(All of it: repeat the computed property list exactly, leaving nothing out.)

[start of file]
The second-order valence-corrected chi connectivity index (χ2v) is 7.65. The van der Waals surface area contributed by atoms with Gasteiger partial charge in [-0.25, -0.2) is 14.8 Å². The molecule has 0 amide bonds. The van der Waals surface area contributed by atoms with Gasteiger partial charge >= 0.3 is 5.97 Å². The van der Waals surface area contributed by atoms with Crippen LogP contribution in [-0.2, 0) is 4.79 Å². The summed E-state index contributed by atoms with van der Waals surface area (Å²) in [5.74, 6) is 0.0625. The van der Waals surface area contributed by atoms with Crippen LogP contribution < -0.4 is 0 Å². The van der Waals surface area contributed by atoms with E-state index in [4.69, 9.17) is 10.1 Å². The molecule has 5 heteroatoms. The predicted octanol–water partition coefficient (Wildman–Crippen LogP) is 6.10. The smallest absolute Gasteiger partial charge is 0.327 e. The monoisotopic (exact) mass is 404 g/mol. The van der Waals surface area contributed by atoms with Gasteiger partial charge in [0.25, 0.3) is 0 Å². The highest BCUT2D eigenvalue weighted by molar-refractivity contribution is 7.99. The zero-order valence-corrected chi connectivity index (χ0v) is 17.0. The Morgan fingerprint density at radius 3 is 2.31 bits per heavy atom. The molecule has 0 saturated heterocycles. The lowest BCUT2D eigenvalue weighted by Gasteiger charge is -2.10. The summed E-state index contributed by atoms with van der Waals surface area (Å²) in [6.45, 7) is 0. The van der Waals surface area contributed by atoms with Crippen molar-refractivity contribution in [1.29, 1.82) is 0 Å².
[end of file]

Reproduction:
The second-order valence-corrected chi connectivity index (χ2v) is 7.65. The van der Waals surface area contributed by atoms with Gasteiger partial charge in [-0.25, -0.2) is 14.8 Å². The molecule has 0 amide bonds. The van der Waals surface area contributed by atoms with Gasteiger partial charge >= 0.3 is 5.97 Å². The van der Waals surface area contributed by atoms with Crippen LogP contribution in [-0.2, 0) is 4.79 Å². The summed E-state index contributed by atoms with van der Waals surface area (Å²) in [5.74, 6) is 0.0625. The van der Waals surface area contributed by atoms with Crippen LogP contribution < -0.4 is 0 Å². The van der Waals surface area contributed by atoms with E-state index in [4.69, 9.17) is 10.1 Å². The molecule has 5 heteroatoms. The predicted octanol–water partition coefficient (Wildman–Crippen LogP) is 6.10. The smallest absolute Gasteiger partial charge is 0.327 e. The monoisotopic (exact) mass is 404 g/mol. The van der Waals surface area contributed by atoms with Gasteiger partial charge in [0.25, 0.3) is 0 Å². The highest BCUT2D eigenvalue weighted by molar-refractivity contribution is 7.99. The zero-order valence-corrected chi connectivity index (χ0v) is 17.0. The Morgan fingerprint density at radius 3 is 2.31 bits per heavy atom. The molecule has 0 saturated heterocycles. The lowest BCUT2D eigenvalue weighted by Gasteiger charge is -2.10. The summed E-state index contributed by atoms with van der Waals surface area (Å²) in [6.45, 7) is 0. The van der Waals surface area contributed by atoms with Crippen molar-refractivity contribution in [1.29, 1.82) is 0 Å².